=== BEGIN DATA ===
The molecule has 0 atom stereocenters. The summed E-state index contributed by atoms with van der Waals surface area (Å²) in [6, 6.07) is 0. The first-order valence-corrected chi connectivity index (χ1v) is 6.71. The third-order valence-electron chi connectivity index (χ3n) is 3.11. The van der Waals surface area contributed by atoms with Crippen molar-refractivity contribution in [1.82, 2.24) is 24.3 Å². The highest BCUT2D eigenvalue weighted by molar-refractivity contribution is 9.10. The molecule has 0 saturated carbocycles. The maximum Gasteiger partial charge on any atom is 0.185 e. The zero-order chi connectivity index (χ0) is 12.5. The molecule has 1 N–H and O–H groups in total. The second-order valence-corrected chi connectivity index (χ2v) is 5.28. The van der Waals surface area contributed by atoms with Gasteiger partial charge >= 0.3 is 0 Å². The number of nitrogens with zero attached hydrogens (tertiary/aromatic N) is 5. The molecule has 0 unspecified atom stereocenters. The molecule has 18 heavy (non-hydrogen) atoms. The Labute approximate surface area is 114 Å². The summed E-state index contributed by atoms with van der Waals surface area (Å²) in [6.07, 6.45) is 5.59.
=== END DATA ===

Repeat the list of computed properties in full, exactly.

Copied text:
The molecule has 0 atom stereocenters. The summed E-state index contributed by atoms with van der Waals surface area (Å²) in [6, 6.07) is 0. The first-order valence-corrected chi connectivity index (χ1v) is 6.71. The third-order valence-electron chi connectivity index (χ3n) is 3.11. The van der Waals surface area contributed by atoms with Crippen molar-refractivity contribution in [1.82, 2.24) is 24.3 Å². The highest BCUT2D eigenvalue weighted by molar-refractivity contribution is 9.10. The molecule has 0 saturated carbocycles. The maximum Gasteiger partial charge on any atom is 0.185 e. The zero-order chi connectivity index (χ0) is 12.5. The molecule has 1 N–H and O–H groups in total. The second-order valence-corrected chi connectivity index (χ2v) is 5.28. The van der Waals surface area contributed by atoms with Gasteiger partial charge >= 0.3 is 0 Å². The number of nitrogens with zero attached hydrogens (tertiary/aromatic N) is 5. The molecule has 0 unspecified atom stereocenters. The molecule has 18 heavy (non-hydrogen) atoms. The Labute approximate surface area is 114 Å². The summed E-state index contributed by atoms with van der Waals surface area (Å²) in [6.07, 6.45) is 5.59.